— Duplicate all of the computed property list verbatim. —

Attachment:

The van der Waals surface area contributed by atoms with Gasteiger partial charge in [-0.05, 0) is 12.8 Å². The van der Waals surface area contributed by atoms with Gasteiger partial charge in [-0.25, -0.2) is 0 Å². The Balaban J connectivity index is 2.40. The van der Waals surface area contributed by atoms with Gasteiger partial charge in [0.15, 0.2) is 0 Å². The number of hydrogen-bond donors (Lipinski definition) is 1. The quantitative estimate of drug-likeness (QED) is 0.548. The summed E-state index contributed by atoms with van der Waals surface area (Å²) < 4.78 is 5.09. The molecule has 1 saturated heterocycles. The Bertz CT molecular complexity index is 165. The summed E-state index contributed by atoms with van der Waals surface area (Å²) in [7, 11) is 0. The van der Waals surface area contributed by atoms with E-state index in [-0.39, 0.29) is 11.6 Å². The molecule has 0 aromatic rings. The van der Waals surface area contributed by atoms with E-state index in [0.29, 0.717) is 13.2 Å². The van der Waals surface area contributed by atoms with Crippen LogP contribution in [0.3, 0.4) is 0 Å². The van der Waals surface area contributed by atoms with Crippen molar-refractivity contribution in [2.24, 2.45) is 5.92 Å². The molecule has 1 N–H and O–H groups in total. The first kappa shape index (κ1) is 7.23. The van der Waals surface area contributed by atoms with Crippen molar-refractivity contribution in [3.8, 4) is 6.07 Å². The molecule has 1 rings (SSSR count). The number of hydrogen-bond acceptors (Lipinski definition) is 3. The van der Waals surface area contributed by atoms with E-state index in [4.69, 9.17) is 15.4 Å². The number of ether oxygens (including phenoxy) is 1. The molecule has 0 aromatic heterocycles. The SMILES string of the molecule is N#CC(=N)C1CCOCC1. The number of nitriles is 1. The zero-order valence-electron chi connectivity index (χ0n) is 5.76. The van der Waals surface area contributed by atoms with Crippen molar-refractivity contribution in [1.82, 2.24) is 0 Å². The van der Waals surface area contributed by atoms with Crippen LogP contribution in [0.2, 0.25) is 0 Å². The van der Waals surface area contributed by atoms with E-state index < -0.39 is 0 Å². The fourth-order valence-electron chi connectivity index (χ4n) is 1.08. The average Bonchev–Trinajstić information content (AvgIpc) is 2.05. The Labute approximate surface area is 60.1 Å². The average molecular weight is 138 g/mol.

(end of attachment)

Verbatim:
The van der Waals surface area contributed by atoms with Gasteiger partial charge in [-0.05, 0) is 12.8 Å². The van der Waals surface area contributed by atoms with Gasteiger partial charge in [-0.25, -0.2) is 0 Å². The Balaban J connectivity index is 2.40. The van der Waals surface area contributed by atoms with Gasteiger partial charge in [0.15, 0.2) is 0 Å². The number of hydrogen-bond donors (Lipinski definition) is 1. The quantitative estimate of drug-likeness (QED) is 0.548. The summed E-state index contributed by atoms with van der Waals surface area (Å²) < 4.78 is 5.09. The molecule has 1 saturated heterocycles. The Bertz CT molecular complexity index is 165. The summed E-state index contributed by atoms with van der Waals surface area (Å²) in [7, 11) is 0. The van der Waals surface area contributed by atoms with E-state index in [-0.39, 0.29) is 11.6 Å². The molecule has 0 aromatic rings. The van der Waals surface area contributed by atoms with E-state index in [0.29, 0.717) is 13.2 Å². The van der Waals surface area contributed by atoms with Crippen LogP contribution in [0.3, 0.4) is 0 Å². The van der Waals surface area contributed by atoms with Crippen molar-refractivity contribution in [2.24, 2.45) is 5.92 Å². The molecule has 1 N–H and O–H groups in total. The first kappa shape index (κ1) is 7.23. The van der Waals surface area contributed by atoms with Crippen molar-refractivity contribution in [3.8, 4) is 6.07 Å². The molecule has 1 rings (SSSR count). The number of hydrogen-bond acceptors (Lipinski definition) is 3. The van der Waals surface area contributed by atoms with E-state index in [4.69, 9.17) is 15.4 Å². The number of ether oxygens (including phenoxy) is 1. The molecule has 0 aromatic heterocycles. The SMILES string of the molecule is N#CC(=N)C1CCOCC1. The number of nitriles is 1. The zero-order valence-electron chi connectivity index (χ0n) is 5.76. The van der Waals surface area contributed by atoms with Crippen molar-refractivity contribution in [1.82, 2.24) is 0 Å². The van der Waals surface area contributed by atoms with Crippen LogP contribution in [0.2, 0.25) is 0 Å². The van der Waals surface area contributed by atoms with E-state index < -0.39 is 0 Å². The fourth-order valence-electron chi connectivity index (χ4n) is 1.08. The average Bonchev–Trinajstić information content (AvgIpc) is 2.05. The Labute approximate surface area is 60.1 Å². The average molecular weight is 138 g/mol.